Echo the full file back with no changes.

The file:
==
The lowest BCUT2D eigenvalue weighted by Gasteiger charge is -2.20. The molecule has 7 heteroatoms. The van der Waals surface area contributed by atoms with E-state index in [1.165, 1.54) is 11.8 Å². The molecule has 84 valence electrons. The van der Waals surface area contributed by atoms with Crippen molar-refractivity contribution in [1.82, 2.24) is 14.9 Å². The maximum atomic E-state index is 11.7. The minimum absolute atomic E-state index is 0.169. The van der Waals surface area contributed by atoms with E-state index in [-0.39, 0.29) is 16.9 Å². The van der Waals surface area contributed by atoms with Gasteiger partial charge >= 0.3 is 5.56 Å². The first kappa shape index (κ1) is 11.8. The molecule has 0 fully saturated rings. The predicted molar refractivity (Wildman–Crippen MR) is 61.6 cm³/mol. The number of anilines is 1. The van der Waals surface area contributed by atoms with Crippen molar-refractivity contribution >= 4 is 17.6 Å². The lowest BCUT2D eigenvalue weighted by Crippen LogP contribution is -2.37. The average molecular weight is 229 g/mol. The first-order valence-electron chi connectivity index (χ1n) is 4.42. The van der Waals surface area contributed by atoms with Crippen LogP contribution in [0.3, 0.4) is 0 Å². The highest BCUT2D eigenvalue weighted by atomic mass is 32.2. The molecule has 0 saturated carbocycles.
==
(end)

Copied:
The lowest BCUT2D eigenvalue weighted by Gasteiger charge is -2.20. The molecule has 7 heteroatoms. The van der Waals surface area contributed by atoms with E-state index in [1.165, 1.54) is 11.8 Å². The molecule has 84 valence electrons. The van der Waals surface area contributed by atoms with Crippen molar-refractivity contribution in [1.82, 2.24) is 14.9 Å². The maximum atomic E-state index is 11.7. The minimum absolute atomic E-state index is 0.169. The van der Waals surface area contributed by atoms with E-state index in [-0.39, 0.29) is 16.9 Å². The van der Waals surface area contributed by atoms with Gasteiger partial charge >= 0.3 is 5.56 Å². The first kappa shape index (κ1) is 11.8. The molecule has 0 fully saturated rings. The predicted molar refractivity (Wildman–Crippen MR) is 61.6 cm³/mol. The number of anilines is 1. The van der Waals surface area contributed by atoms with Crippen molar-refractivity contribution >= 4 is 17.6 Å². The lowest BCUT2D eigenvalue weighted by Crippen LogP contribution is -2.37. The average molecular weight is 229 g/mol. The first-order valence-electron chi connectivity index (χ1n) is 4.42. The van der Waals surface area contributed by atoms with Crippen LogP contribution in [0.3, 0.4) is 0 Å². The highest BCUT2D eigenvalue weighted by atomic mass is 32.2. The molecule has 0 saturated carbocycles.